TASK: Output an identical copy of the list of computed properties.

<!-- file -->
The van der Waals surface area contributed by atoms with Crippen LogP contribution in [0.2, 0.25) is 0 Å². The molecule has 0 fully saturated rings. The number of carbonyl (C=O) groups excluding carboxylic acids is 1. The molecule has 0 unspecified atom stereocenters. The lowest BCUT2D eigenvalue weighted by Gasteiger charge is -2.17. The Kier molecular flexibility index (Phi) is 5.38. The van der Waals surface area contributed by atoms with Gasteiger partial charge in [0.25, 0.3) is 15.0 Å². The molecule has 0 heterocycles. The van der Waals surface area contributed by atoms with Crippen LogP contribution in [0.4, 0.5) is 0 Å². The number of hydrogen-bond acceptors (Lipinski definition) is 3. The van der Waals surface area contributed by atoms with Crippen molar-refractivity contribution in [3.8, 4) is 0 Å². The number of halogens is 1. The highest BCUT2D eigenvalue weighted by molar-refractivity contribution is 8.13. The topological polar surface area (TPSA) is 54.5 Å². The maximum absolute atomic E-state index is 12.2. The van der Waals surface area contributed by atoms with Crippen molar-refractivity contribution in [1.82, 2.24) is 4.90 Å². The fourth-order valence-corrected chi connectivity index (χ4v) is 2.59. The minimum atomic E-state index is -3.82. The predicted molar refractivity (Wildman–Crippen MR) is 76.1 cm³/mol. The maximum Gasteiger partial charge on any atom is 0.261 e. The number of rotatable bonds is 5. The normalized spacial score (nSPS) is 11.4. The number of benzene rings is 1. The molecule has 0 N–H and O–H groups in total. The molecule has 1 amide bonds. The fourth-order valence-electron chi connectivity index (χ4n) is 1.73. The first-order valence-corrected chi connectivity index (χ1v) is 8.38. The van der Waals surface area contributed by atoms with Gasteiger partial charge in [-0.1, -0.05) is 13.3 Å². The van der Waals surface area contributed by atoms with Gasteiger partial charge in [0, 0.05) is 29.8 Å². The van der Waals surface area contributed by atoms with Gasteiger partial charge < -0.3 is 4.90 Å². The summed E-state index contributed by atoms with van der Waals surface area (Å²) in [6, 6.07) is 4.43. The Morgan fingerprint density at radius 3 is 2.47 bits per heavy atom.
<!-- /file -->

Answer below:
The van der Waals surface area contributed by atoms with Crippen LogP contribution in [0.2, 0.25) is 0 Å². The molecule has 0 fully saturated rings. The number of carbonyl (C=O) groups excluding carboxylic acids is 1. The molecule has 0 unspecified atom stereocenters. The lowest BCUT2D eigenvalue weighted by Gasteiger charge is -2.17. The Kier molecular flexibility index (Phi) is 5.38. The van der Waals surface area contributed by atoms with Gasteiger partial charge in [0.25, 0.3) is 15.0 Å². The molecule has 0 heterocycles. The van der Waals surface area contributed by atoms with Crippen LogP contribution in [0.4, 0.5) is 0 Å². The number of hydrogen-bond acceptors (Lipinski definition) is 3. The van der Waals surface area contributed by atoms with Crippen molar-refractivity contribution in [3.8, 4) is 0 Å². The number of halogens is 1. The highest BCUT2D eigenvalue weighted by molar-refractivity contribution is 8.13. The topological polar surface area (TPSA) is 54.5 Å². The maximum absolute atomic E-state index is 12.2. The van der Waals surface area contributed by atoms with Crippen molar-refractivity contribution in [1.82, 2.24) is 4.90 Å². The fourth-order valence-corrected chi connectivity index (χ4v) is 2.59. The minimum atomic E-state index is -3.82. The predicted molar refractivity (Wildman–Crippen MR) is 76.1 cm³/mol. The maximum Gasteiger partial charge on any atom is 0.261 e. The number of rotatable bonds is 5. The normalized spacial score (nSPS) is 11.4. The number of benzene rings is 1. The molecule has 0 N–H and O–H groups in total. The molecule has 1 amide bonds. The fourth-order valence-electron chi connectivity index (χ4n) is 1.73. The first-order valence-corrected chi connectivity index (χ1v) is 8.38. The van der Waals surface area contributed by atoms with Gasteiger partial charge in [-0.1, -0.05) is 13.3 Å². The van der Waals surface area contributed by atoms with Gasteiger partial charge in [0, 0.05) is 29.8 Å². The van der Waals surface area contributed by atoms with Gasteiger partial charge < -0.3 is 4.90 Å². The summed E-state index contributed by atoms with van der Waals surface area (Å²) in [6, 6.07) is 4.43. The Morgan fingerprint density at radius 3 is 2.47 bits per heavy atom.